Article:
How Can You Make the Best Grad School Choices?

How can you find a graduate program that best suits your interests?

Posted Sep 08, 2015

Dear Data Doctor,

Hope you're doing well and enjoying the last of summer. My mom sent me the article you wrote about taking a gap year after college and I really enjoyed it. I'm thinking about applying to grad school this fall for either counseling or psychology. I was wondering if you had any suggestions or advice on which major would be best. I really enjoyed the research experience I was able to do with you and could foresee that being something I want to pursue. What interests me the most is the role of increasing technology and how it affects us on a deeper level, as well as the impact of nature on our psyche.

Do you have any advice when it comes to graduate school?

Thanks and look forward to hearing from you!

--Lucy

Dear Lucy,

It's good to hear from you and I'm glad to learn you are thinking about graduate school. 

The role of technology on our lives is one of the fastest growing research areas.  If you want to pursue that, there are several choices.  You could study counseling or clinical psychology, but you should know that a large part of your graduate school program will involve teaching assessment and therapy skills.  Because these programs are usually accredited by the American Psychological Association, there are also a lot of basic science requirements in social, developmental and other areas.  So those programs usually require more courses than others.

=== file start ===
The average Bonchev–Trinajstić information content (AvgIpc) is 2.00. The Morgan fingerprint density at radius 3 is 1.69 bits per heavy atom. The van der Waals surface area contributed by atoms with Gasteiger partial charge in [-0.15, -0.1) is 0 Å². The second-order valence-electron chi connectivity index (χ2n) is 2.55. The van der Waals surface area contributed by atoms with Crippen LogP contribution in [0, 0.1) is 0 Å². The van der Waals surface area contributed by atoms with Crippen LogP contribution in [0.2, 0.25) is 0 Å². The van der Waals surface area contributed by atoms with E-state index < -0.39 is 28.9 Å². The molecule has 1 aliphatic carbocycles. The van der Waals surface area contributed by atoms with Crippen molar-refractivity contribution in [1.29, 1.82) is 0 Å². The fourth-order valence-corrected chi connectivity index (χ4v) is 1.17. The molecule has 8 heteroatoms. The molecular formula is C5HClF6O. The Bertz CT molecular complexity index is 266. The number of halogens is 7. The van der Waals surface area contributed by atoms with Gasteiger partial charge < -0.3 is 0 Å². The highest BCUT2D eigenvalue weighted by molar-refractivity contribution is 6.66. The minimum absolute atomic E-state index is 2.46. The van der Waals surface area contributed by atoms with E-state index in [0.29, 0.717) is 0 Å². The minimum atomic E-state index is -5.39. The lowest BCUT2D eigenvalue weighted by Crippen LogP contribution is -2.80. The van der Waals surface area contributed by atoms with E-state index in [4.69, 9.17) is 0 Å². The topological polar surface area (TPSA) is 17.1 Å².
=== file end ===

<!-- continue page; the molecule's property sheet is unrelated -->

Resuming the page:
On the other hand, if you want to really focus on a question like understanding the impact of technology or figuring out the "nature-nurture" debate, you might want to consider a research-oriented program.  For the study of technology on our lives, that could be part of social psychology, which studies human behavior in social contexts.  You could study developmental psychology and explore ways that technology influences the ways that children perceive the "real" world and relationships.  You could study cognitive psychology and explore how technology affects our mental perceptions and ways that we categorize the world. You could study industrial-organizational or "I/O" psychology and work on ways to both understand and perhaps improve the benefits of technology.  Neuroscience is probably the fastest growing area of research in psychology and there are also ways to study the effect of technology at the cell or neurotransmitter level. 

If there is an area you really want to study, Ph.D. programs in these areas might be appealing because you usually would only have to take 4 to 6 classes a year (2 or 3 in the fall semester and 2 or 3 in the spring semester) for a year or two and then even fewer classes after that. 

What do you do with the rest of your time?  Most graduate school training in psychology works on the apprentice model.  You will join the lab of a professor and spend most of your time conducting research and learning about the current research of others in your program.  It is active, real-world learning.  The upsides of the apprentice model is that it can be much more effective than classroom learning.  Despite lots of research showing that lectures are poor teaching methods, a lot of college education still relies on lectures.  Learning by doing is more effective.  The downside is that if you get attached to a bad advisor, you can find yourself in a very difficult situation.  Sometimes it is hard to switch and sometimes it is even hard to graduate if you end up with a dysfunctional advisor (and yes, even some psychologists have psychological problems).